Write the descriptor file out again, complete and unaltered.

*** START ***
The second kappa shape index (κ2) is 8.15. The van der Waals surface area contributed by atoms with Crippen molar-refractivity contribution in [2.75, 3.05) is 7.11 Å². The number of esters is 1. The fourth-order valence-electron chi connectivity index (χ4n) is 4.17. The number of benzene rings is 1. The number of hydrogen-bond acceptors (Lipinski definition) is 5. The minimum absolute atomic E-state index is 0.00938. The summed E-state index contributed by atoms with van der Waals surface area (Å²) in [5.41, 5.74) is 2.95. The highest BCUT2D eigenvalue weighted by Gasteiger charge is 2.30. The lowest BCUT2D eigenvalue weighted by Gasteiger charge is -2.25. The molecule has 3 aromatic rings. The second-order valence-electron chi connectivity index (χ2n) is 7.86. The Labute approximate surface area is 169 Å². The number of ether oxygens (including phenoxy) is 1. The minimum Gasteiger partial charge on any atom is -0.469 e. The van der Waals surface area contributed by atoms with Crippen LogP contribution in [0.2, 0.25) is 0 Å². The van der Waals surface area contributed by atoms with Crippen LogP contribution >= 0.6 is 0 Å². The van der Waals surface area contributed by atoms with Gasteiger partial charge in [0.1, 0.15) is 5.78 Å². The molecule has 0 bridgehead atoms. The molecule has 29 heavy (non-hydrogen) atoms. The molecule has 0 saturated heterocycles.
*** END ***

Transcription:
The second kappa shape index (κ2) is 8.15. The van der Waals surface area contributed by atoms with Crippen molar-refractivity contribution in [2.75, 3.05) is 7.11 Å². The number of esters is 1. The fourth-order valence-electron chi connectivity index (χ4n) is 4.17. The number of benzene rings is 1. The number of hydrogen-bond acceptors (Lipinski definition) is 5. The minimum absolute atomic E-state index is 0.00938. The summed E-state index contributed by atoms with van der Waals surface area (Å²) in [5.41, 5.74) is 2.95. The highest BCUT2D eigenvalue weighted by Gasteiger charge is 2.30. The lowest BCUT2D eigenvalue weighted by Gasteiger charge is -2.25. The molecule has 3 aromatic rings. The second-order valence-electron chi connectivity index (χ2n) is 7.86. The Labute approximate surface area is 169 Å². The number of ether oxygens (including phenoxy) is 1. The minimum Gasteiger partial charge on any atom is -0.469 e. The van der Waals surface area contributed by atoms with Crippen LogP contribution in [0.2, 0.25) is 0 Å². The van der Waals surface area contributed by atoms with Crippen LogP contribution >= 0.6 is 0 Å². The van der Waals surface area contributed by atoms with Gasteiger partial charge in [0.1, 0.15) is 5.78 Å². The molecule has 0 bridgehead atoms. The molecule has 29 heavy (non-hydrogen) atoms. The molecule has 0 saturated heterocycles.